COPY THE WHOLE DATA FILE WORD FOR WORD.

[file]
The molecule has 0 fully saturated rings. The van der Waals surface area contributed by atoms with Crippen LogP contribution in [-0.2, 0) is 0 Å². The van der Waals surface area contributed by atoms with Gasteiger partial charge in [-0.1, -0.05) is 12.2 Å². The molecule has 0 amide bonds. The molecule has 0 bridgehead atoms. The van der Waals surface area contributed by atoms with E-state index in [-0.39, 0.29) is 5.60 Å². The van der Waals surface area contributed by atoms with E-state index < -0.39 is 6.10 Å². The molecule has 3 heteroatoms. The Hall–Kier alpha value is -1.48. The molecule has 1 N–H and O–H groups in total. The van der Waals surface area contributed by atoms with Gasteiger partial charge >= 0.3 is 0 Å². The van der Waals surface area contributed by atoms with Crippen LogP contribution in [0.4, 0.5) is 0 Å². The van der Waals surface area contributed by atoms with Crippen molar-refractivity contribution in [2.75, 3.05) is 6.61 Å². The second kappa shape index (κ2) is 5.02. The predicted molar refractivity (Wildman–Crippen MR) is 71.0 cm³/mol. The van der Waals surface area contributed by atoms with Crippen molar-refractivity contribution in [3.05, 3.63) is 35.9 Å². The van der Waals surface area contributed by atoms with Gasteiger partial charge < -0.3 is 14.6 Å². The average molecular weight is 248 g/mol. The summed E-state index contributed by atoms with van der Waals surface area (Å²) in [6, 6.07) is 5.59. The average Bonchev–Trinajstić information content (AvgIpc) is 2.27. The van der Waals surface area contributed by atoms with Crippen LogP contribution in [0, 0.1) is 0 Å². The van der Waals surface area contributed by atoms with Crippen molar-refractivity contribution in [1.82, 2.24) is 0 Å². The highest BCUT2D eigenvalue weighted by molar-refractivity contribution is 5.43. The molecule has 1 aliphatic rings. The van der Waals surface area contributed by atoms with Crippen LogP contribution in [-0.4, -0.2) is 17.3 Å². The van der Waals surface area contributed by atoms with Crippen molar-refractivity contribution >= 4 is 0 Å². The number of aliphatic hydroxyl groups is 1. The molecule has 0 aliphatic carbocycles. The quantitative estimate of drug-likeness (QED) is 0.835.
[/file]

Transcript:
The molecule has 0 fully saturated rings. The van der Waals surface area contributed by atoms with Crippen LogP contribution in [-0.2, 0) is 0 Å². The van der Waals surface area contributed by atoms with Gasteiger partial charge in [-0.1, -0.05) is 12.2 Å². The molecule has 0 amide bonds. The molecule has 0 bridgehead atoms. The van der Waals surface area contributed by atoms with E-state index in [-0.39, 0.29) is 5.60 Å². The van der Waals surface area contributed by atoms with E-state index < -0.39 is 6.10 Å². The molecule has 3 heteroatoms. The Hall–Kier alpha value is -1.48. The molecule has 1 N–H and O–H groups in total. The van der Waals surface area contributed by atoms with Gasteiger partial charge >= 0.3 is 0 Å². The van der Waals surface area contributed by atoms with Crippen LogP contribution in [0.4, 0.5) is 0 Å². The van der Waals surface area contributed by atoms with Crippen molar-refractivity contribution in [2.75, 3.05) is 6.61 Å². The second kappa shape index (κ2) is 5.02. The predicted molar refractivity (Wildman–Crippen MR) is 71.0 cm³/mol. The van der Waals surface area contributed by atoms with Crippen molar-refractivity contribution in [3.05, 3.63) is 35.9 Å². The van der Waals surface area contributed by atoms with Gasteiger partial charge < -0.3 is 14.6 Å². The average molecular weight is 248 g/mol. The summed E-state index contributed by atoms with van der Waals surface area (Å²) in [6, 6.07) is 5.59. The average Bonchev–Trinajstić information content (AvgIpc) is 2.27. The van der Waals surface area contributed by atoms with Crippen LogP contribution in [0, 0.1) is 0 Å². The van der Waals surface area contributed by atoms with Crippen molar-refractivity contribution in [1.82, 2.24) is 0 Å². The highest BCUT2D eigenvalue weighted by molar-refractivity contribution is 5.43. The molecule has 1 aliphatic rings. The van der Waals surface area contributed by atoms with Crippen LogP contribution in [-0.4, -0.2) is 17.3 Å². The van der Waals surface area contributed by atoms with Crippen molar-refractivity contribution >= 4 is 0 Å². The number of aliphatic hydroxyl groups is 1. The molecule has 0 aliphatic carbocycles. The quantitative estimate of drug-likeness (QED) is 0.835.